Often, films and other art works prepare you for their content by referencing it in advance for promotional impact, e.g. “based on a true story” or “based on actual events” and then cueing them in with a log line. When that happens I always go in with high expectations, and am frequently disappointed. So when a film comes to you quietly, only barely declaring its reference points with a few lines of subtly written content in the beginning before opening into what unfolds as stunning imagery and movement, it is extremely memorable.
Such is the point of departure into Blood Echoes, a gorgeous new dance film that premiered on NOWNESS’ Just Dance series, profiling dancer Gabe Stone Shayer, who spent almost half of his high school years as a student in Russia studying at the prestigious Bolshoi Ballet Academy. In a few opening lines of text, we learn that in its nearly 250 year history, Shayer is the only African American dancer who has graduated from this heralded institution. Now making waves as part of American Ballet Theater and an ambassador for the acclaimed yoga/sports clothing line Lululemon, Shayer is using his platform to speak up about the institutionalized racism that exists in the dance world, particularly in classical ballet.
Blood Echoes opens with archival footage of a younger Shayer as a ballet student at the Bolshoi and the repeated spoken word lines of Daniel Hamm lifted from Steve Reich’s groundbreaking 1966 score entitled “Come Out.” Hamm was one of the Harlem Six – arrested, put on trial, and beaten as a teenager in March 1965 for his alleged connection to the Little Fruit Stand Riot, an incident that still resonates today with the Black Lives Matter movement. The film was initially instigated by Shayer himself, who, wanting to make a film about his experience as a black ballet dancer, contacted director Amy Gardner. Blood Echoes consciously references Hamm’s spoken word and thus its origins to ad historical power to the contemporary nature of Shayer’s struggle, and the film itself is a momentous editorial of raw emotion, light, shadow, and of course beautiful movement. The cinematography and editing are breathtaking, and seeing Shayer in shadow doing ballet barre only to break out of it with powerful contemporary movement and pure emotion is incredibly moving.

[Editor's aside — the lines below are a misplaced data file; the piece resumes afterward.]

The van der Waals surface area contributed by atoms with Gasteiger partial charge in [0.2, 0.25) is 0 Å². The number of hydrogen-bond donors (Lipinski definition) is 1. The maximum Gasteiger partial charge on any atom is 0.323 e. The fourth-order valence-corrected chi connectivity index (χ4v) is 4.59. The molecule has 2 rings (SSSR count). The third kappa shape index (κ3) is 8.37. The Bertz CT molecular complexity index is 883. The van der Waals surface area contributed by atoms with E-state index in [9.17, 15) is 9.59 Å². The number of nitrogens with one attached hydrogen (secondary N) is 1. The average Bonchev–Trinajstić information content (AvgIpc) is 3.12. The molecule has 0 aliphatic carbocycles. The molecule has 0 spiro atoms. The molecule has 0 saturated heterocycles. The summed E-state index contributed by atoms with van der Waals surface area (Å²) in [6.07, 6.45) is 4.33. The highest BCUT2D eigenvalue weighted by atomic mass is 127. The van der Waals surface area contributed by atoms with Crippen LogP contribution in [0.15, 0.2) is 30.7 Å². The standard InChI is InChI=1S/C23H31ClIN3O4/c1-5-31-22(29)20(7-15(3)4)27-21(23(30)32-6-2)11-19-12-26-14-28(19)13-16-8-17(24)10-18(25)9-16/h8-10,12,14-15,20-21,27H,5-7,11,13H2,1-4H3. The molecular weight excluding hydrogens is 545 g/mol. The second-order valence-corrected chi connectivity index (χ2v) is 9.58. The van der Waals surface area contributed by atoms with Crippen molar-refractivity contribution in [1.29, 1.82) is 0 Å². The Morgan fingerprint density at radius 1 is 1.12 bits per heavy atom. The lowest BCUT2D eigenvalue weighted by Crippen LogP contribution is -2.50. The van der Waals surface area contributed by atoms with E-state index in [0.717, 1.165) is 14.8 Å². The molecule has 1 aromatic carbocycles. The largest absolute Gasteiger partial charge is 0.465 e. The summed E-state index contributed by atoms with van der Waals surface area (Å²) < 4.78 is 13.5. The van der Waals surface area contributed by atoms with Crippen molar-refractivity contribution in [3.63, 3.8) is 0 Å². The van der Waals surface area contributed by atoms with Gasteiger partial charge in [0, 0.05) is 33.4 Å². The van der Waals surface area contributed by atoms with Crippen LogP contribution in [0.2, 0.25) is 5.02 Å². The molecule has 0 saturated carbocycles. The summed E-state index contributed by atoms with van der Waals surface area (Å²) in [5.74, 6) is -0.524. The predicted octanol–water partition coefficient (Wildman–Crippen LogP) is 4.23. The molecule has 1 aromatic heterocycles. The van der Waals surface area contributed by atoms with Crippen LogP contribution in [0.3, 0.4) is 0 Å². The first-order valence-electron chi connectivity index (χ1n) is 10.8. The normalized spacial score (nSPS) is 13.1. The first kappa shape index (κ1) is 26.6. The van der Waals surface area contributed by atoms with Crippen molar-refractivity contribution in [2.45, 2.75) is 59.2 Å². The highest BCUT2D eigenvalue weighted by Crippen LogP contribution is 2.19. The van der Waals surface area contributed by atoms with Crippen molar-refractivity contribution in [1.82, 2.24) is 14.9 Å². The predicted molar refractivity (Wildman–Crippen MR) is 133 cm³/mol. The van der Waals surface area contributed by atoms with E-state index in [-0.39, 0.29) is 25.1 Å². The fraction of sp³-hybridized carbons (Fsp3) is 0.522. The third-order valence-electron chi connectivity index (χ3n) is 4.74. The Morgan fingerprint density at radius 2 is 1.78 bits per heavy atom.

Blood Echoes is a sensory visual and emotional ode to racial struggle, perseverance, and the ultimate feeling of freedom and flight that every dancer strives for as an innate part of their process and journey.